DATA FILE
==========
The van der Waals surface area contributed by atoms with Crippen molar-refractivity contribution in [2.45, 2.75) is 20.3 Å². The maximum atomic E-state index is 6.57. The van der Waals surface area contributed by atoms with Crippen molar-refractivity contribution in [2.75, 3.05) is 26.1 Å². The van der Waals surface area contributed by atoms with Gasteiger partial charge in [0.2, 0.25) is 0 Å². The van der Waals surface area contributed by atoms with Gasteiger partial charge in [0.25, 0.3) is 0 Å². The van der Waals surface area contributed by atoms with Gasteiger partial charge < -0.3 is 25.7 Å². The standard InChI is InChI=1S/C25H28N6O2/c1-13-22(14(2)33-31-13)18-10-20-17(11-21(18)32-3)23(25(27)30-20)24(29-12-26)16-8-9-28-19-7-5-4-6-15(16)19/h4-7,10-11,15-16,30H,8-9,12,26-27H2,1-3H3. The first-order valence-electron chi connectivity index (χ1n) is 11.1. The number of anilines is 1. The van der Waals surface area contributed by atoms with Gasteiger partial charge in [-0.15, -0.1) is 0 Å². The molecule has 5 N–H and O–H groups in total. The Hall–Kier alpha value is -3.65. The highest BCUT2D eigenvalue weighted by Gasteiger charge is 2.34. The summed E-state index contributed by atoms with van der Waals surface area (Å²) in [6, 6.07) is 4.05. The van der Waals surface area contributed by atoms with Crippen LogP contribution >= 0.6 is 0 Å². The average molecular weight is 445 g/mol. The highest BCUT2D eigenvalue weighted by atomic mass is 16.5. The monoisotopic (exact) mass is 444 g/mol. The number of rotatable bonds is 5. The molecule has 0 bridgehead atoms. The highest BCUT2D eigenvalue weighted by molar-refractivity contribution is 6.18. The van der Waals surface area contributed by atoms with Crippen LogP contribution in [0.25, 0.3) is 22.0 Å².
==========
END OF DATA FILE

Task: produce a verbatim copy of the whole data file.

The van der Waals surface area contributed by atoms with Crippen molar-refractivity contribution in [2.45, 2.75) is 20.3 Å². The maximum atomic E-state index is 6.57. The van der Waals surface area contributed by atoms with Crippen molar-refractivity contribution in [2.75, 3.05) is 26.1 Å². The van der Waals surface area contributed by atoms with Gasteiger partial charge in [0.2, 0.25) is 0 Å². The van der Waals surface area contributed by atoms with Gasteiger partial charge in [0.25, 0.3) is 0 Å². The van der Waals surface area contributed by atoms with Gasteiger partial charge < -0.3 is 25.7 Å². The standard InChI is InChI=1S/C25H28N6O2/c1-13-22(14(2)33-31-13)18-10-20-17(11-21(18)32-3)23(25(27)30-20)24(29-12-26)16-8-9-28-19-7-5-4-6-15(16)19/h4-7,10-11,15-16,30H,8-9,12,26-27H2,1-3H3. The first-order valence-electron chi connectivity index (χ1n) is 11.1. The number of anilines is 1. The van der Waals surface area contributed by atoms with Gasteiger partial charge in [-0.15, -0.1) is 0 Å². The molecule has 5 N–H and O–H groups in total. The Hall–Kier alpha value is -3.65. The highest BCUT2D eigenvalue weighted by Gasteiger charge is 2.34. The summed E-state index contributed by atoms with van der Waals surface area (Å²) in [6, 6.07) is 4.05. The van der Waals surface area contributed by atoms with Crippen LogP contribution >= 0.6 is 0 Å². The average molecular weight is 445 g/mol. The highest BCUT2D eigenvalue weighted by atomic mass is 16.5. The monoisotopic (exact) mass is 444 g/mol. The number of rotatable bonds is 5. The molecule has 0 bridgehead atoms. The highest BCUT2D eigenvalue weighted by molar-refractivity contribution is 6.18. The van der Waals surface area contributed by atoms with Crippen LogP contribution in [0.25, 0.3) is 22.0 Å².